The warehouse is the beating heart of nearly every business. Whether your company is directly involved in shipping or manufacturing, handles a chain of retail stores or simply requires a space to store excess products, nearly every commercial facility incorporates a warehouse into some aspect of its operation. As the facility manager, you can't overlook this crucial component.
Of course, while warehouses are essential for any business, they can also be dangerous to those without the proper knowledge of potential hazards. Warehouse-related accidents can cost your company time, money, personnel and product, so prevention is by far the best way to stave off these disasters. Here are some things to keep in mind when securing your warehouse for your employees.
Warehouse accidents by the numbers
According to the U.S. Bureau of Labor Statistics, warehouses experience around 15,000 accidents, illnesses and injuries every year. Fortunately, Inbound Logistics indicated that warehouse mishaps tend to be less dangerous than accidents in other manufacturing industries, with some of the most common injuries attributed to falls, improper lifting and forklift accidents.
No facility manager wants any sort of accident under his or her belt, so forming a safety committee tasked with improving safety awareness and implementing preventive measures is a key first step to making the warehouse a safer work environment.
As a giant piece of motorized industrial equipment, a forklift has the potential to be dangerous if operators and bystanders aren't properly trained. According to Food Manufacturing, there are a few main errors that forklift operators are prone to that can lead to injury. These fall under the broad categories of miscommunication, improper equipment maintenance or checking, and poor training. Communication is by far the simplest error to rectify, and is essential when operating the forklift. Outfit your lifts with lights and other signals so that driver intent can be made clear to everyone in the vicinity. While hand signals can be a substitute in a pinch, it's highly recommended that workers avoid operating a forklift with malfunctioning signals.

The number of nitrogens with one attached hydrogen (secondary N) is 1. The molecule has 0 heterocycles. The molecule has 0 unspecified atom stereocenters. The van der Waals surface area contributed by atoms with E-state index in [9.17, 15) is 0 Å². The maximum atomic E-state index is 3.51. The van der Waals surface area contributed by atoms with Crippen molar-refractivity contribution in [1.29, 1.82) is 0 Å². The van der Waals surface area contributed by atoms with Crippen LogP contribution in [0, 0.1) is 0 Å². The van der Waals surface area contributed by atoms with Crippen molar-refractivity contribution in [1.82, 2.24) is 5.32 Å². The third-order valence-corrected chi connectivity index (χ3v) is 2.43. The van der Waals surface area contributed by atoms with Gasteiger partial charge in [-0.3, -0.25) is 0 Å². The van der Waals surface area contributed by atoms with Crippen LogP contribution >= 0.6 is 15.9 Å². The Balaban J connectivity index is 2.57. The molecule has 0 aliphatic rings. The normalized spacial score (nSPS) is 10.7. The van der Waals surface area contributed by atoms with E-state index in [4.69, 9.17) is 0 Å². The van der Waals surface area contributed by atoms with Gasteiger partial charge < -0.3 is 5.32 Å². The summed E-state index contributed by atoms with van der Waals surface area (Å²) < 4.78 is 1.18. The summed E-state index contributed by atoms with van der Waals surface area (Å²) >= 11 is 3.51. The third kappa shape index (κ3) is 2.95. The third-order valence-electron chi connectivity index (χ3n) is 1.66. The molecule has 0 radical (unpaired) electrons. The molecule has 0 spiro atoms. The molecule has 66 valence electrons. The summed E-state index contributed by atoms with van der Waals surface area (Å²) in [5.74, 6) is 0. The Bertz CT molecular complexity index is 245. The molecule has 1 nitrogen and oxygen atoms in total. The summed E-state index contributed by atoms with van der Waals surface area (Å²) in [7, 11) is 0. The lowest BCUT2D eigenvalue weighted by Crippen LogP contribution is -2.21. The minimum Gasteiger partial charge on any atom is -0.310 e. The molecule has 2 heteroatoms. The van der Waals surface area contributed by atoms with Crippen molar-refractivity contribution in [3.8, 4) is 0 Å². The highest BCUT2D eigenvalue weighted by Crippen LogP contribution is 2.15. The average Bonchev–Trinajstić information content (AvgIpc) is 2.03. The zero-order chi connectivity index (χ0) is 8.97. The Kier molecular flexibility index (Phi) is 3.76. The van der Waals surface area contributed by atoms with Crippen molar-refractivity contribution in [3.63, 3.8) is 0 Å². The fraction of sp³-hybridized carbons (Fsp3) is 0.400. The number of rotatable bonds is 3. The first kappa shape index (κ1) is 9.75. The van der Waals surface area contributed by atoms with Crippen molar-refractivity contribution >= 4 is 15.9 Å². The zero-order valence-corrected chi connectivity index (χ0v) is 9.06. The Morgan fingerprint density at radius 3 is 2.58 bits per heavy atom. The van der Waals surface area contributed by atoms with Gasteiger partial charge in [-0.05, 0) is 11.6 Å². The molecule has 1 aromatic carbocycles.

Before even climbing into the driver's seat, however, the lift should be checked to make sure it's got enough fuel or electricity for safe operation. This job should be integrated into your regular building maintenance, and you can even use your facility's CMMS to streamline reporting and work order management.
One of the most common applications of a warehouse is to store items. Oftentimes storage items can be very large and heavy, which means that safe and effective storage is critical to prevent injury. One key thing to keep in mind when planning your shelving and storage solution is the relative size of the items in question. Keeping a low center of gravity is a great way to stabilize your load, reducing the risk that it will topple or fall. By storing your larger or heavier items on the middle or bottom shelf, you can keep the center of gravity lower and increase stability.
If multiple items are stacked on top of each other, follow this same rule. Additionally, ensure that the stacks themselves are straight and flush, both with the shelf on which they're sitting and with each other, so nothing wobbles or falls.
General safety should be a guiding principle in your warehouse. This covers everything from ensuring there are well-stocked first aid kits available to designing the space itself to be more ergonomic and safe. Many warehouses use concrete flooring because they are resilient and easy to clean, but they can also encourage slips and falls. If possible, consider upgrading to non-slip or padded rubber surfaces to promote better footing and provide protection in the event of a fall.